In this week’s guest blog, our friend Conner discusses what exactly qualifies as Fake News and how it affects digital marketing:
Let’s get one thing out of the way first: Nothing that CNN, MSNBC, Yahoo, or Fox have ever published is Fake News. Any or all of those sites may be incorrect, or slanted at times, but anyone who claims that what they’re publishing qualifies just straight up doesn’t understand what the problem is.
So, what is Fake News?
Over the past few years, enterprising youths across the globe have realized that the easy money to be made online is not in spamming, or phishing legitimate sites, it’s in attracting viral attention and becoming the media platform itself.
Fake News sites are set up, primarily, by rings of programmers in third world countries who spoof real news sites to make their own look legitimate. They’ll repurpose articles from the more shocking blogs and news sites out there and slap on even more shocking headlines to drive viral attention and clicks.
One example happened after Fox’s Megyn Kelly questioned the then-Presidential nominee in a way that pissed off the conservative right so badly that they were calling for her to be fired.
The click-baiters took the idea and ran with it, writing pieces throughout their networks about Ms. Kelly’s firing, at one point making it to Facebook’s top-trending news stories.
Megyn was not fired, but it did create real problems for Fox, and they issued statements blaming Facebook for propagating the myth.
That was before the election.
In the run-up, the Fake News “publishers” tested all sorts of headlines & angles, using anything that they could think of to generate their $10k/month+ salaries in countries where their parents may make a similar amount in a year.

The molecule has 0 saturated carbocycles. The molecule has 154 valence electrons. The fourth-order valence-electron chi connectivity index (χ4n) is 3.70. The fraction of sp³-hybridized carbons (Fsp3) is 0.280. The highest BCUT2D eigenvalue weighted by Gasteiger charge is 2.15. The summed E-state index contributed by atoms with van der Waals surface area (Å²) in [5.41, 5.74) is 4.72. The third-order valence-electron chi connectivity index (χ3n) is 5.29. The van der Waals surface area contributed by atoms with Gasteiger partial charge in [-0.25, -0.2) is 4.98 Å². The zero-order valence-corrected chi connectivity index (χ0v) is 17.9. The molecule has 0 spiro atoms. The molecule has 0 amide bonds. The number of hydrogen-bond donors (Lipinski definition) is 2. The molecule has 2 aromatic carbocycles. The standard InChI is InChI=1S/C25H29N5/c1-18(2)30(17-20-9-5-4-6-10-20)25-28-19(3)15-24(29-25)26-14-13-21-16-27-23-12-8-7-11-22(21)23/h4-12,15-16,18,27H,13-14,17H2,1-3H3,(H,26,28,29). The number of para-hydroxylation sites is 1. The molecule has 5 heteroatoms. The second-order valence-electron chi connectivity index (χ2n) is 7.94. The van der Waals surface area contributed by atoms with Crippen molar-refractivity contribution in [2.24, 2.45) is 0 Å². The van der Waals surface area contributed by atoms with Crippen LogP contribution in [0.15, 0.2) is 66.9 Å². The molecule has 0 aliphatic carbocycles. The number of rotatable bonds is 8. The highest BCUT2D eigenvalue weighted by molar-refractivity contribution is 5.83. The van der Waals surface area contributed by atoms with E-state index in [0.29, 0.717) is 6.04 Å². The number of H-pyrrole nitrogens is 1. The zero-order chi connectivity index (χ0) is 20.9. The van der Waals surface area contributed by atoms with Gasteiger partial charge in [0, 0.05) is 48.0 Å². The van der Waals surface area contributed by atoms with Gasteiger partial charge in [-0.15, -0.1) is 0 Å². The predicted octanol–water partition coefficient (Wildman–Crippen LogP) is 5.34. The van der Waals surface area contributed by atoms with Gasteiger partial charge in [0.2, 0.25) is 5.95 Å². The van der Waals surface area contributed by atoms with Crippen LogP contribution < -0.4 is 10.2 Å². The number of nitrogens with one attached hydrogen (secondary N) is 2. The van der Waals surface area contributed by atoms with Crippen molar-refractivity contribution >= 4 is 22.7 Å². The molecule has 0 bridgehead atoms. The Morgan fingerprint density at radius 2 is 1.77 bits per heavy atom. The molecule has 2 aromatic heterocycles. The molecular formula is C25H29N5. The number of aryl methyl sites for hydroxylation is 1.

The results were definitive: Shocking headlines about the Republican’s greatness, the impending threats from abroad, and the corruption of the Democrats generated the most clicks and shares. There was no political agenda, just pure capitalism – which is a curious bit of self-conflicting irony for the land of the free.
So why why post about it here, in a blog about digital communications and social media? Fake News is a real consideration for us as brands. If we’re not careful, when we’re buying Facebook ads our messages can end up on their sites, and every day our social content is competing with those sites for the attention of our audiences. Consider those facts the next time that you’re planning an ad buy or content strategy – Fake News shouldn’t hold you back from anything, but it should cause you to take a minute to consider the stream that you’ll be appearing next to.
It’s also important for us as private citizens to understand clearly the difference between Fake News and legitimate news sources that occasionally get things wrong, or disagree with the people in power. Words, especially words that we use as labels, are important.
Want to hear more from Conner? Follow @Conner_G on Twitter and sign up here to receive his weekly emails.